Macarons are my culinary “white whale.” I have well-documented my many, many, many attempts at making these delicate cookies. I even tried the supposedly more stable Italian method, which seemed like a lot more steps than the French method. So, when Julie invited me to a macaron class with her, I was eager at another chance to get it right, this time with some supervision.
Unfortunately, I was busy the day of the macaron class. Not surprising since it was during the school year. So once summer hit, Julie and I spent an afternoon baking. Well, first we made arancini – girl’s gotta eat, you know! We weighed, ground the almonds, sifted, ground some more, whipped egg whites, and folded. We were in a bit of a hurry towards the end of the baking process, but our macarons miraculously had feet! It was the easiest time I’ve ever had with these darn cookies. So, I set about seeing if I could duplicate the success at home.
Every time I make macarons, I learn something else about how to be more successful. This time around, I learned the importance of mixing in all the ingredients. First attempt: I forgot to add the additional powdered sugar to the batter. They subsequent cookies were overly eggy, foamy, and flat yet grainy. Second attempt: I only stirred in half the almond/sugar mixture into the batter. Again, these cookies ended up grainy and cracked on top. UGH! I also realized that I tend to not fold the batter enough.
Tip #1: The final macaron batter should be thick and a little syrupy. Achieving this consistency is known as “macaronage,” as explained eloquently by Stella of Brave Tart. It should be thick enough that it doesn’t spread once you pipe it out, but thin enough that the peak that forms when you pipe the cookies will flatten back into the rest of the batter (see below picture). If there’s still a little lump, just smooth it out with a barely damp finger.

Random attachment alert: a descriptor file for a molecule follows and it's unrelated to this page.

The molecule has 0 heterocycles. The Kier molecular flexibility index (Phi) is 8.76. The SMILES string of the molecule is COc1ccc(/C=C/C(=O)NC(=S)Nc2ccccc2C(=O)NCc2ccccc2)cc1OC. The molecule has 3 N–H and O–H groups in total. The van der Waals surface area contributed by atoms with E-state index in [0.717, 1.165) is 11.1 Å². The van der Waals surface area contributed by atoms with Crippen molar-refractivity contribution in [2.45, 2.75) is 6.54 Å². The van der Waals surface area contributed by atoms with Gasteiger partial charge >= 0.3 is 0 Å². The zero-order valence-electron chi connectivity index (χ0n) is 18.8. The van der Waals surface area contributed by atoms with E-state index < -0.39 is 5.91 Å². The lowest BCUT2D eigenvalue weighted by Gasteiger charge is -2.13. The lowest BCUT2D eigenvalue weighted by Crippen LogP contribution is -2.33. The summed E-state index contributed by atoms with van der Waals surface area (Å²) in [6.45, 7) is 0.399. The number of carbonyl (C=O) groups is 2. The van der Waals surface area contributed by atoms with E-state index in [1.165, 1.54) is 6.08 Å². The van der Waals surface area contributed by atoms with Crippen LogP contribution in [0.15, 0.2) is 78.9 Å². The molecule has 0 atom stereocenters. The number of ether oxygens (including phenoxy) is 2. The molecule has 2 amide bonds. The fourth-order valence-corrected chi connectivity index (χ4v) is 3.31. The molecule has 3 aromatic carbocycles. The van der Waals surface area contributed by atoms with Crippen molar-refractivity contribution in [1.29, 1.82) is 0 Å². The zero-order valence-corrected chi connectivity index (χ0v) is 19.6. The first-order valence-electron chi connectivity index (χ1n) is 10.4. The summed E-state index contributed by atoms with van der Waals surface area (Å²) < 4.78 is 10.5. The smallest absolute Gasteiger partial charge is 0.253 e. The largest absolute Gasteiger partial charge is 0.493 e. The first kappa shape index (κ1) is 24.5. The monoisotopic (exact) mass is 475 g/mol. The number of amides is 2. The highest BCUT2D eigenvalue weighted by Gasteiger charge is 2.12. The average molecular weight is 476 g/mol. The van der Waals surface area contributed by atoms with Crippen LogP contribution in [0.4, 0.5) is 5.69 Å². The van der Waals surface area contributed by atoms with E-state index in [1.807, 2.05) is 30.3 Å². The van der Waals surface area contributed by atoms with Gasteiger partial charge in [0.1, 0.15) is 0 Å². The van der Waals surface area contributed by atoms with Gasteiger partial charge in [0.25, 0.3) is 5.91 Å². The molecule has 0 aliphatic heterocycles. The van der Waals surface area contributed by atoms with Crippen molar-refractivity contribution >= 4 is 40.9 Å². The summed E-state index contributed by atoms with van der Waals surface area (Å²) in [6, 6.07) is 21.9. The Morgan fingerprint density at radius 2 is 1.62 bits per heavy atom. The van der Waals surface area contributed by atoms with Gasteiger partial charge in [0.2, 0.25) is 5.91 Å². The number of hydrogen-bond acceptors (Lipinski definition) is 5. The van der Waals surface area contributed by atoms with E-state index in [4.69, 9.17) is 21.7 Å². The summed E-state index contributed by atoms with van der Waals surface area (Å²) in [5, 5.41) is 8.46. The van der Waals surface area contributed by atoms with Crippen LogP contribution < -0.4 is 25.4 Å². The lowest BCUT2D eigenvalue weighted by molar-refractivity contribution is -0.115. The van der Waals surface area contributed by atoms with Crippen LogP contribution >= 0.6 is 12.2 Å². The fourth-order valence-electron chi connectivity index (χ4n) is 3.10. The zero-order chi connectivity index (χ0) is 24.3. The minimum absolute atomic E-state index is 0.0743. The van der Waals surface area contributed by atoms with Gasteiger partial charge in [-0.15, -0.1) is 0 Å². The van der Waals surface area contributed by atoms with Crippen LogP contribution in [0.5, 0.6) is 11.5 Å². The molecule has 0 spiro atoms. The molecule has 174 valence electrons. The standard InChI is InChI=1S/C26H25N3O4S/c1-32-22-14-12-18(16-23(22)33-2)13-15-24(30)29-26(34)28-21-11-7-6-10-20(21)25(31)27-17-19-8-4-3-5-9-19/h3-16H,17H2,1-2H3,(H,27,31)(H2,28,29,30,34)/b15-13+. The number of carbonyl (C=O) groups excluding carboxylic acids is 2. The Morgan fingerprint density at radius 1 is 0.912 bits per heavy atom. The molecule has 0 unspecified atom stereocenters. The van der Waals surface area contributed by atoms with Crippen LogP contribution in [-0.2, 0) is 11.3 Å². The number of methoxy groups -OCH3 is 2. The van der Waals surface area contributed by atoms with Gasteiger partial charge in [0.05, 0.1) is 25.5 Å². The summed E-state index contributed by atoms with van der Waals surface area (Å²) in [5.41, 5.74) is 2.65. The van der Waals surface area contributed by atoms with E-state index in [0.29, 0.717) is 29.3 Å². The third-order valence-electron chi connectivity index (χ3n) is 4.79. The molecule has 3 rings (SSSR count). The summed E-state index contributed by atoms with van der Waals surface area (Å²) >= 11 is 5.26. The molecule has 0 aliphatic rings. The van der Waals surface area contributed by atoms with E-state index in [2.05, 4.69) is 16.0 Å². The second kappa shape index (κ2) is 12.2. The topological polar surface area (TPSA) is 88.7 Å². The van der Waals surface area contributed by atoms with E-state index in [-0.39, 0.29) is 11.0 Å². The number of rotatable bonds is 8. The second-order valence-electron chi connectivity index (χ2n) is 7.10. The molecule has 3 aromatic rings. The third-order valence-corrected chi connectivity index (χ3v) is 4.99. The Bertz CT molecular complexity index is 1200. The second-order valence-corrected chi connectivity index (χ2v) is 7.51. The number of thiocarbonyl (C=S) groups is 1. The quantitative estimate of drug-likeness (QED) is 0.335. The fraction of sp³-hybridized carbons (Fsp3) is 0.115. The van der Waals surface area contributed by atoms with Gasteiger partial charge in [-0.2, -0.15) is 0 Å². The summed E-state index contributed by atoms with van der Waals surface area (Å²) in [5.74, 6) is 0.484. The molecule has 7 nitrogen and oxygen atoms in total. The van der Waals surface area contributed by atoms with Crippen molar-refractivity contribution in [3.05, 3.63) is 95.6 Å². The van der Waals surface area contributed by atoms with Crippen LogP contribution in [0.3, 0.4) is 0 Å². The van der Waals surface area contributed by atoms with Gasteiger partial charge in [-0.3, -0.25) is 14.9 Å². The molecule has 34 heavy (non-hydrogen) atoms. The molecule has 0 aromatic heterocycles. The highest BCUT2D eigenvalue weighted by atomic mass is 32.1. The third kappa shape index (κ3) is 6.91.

Which brings me to Tip #2: if you live in a humid climate (like me), or if it is raining when you make macarons (like it was every time I recently mad them), then you may want to dry out the macs before baking them. This is not a necessary step, but I was more successful when I did this. I simply set my hairdryer on low, and went over the piped circles for a few minutes. The tops of them started to loose their sheen, and that was enough. The macs that I dried also seemed to result in fewer hollow shells, which may or may not have helped. If you have always wanted to try making these beautiful cookies, or have tried and have yet to be successful, give this method a try. It is much less finicky than other recipes I’ve used, and I (so far) have had good success with it. Good luck!
recipe adapted from Truffles & Trifles
Before starting: Make sure that the mixer, whisk attachment, and any utensil that will come into contact with the egg whites have been washed in the dishwasher (or washed with boiling water, which is what I do sometimes). Seriously, any bit of oil on anything that touches the egg whites may keep the whites from beating to the requisite fluffiness. Similarly, if any bit of yolk gets in your egg whites, you need to scrap them and start over.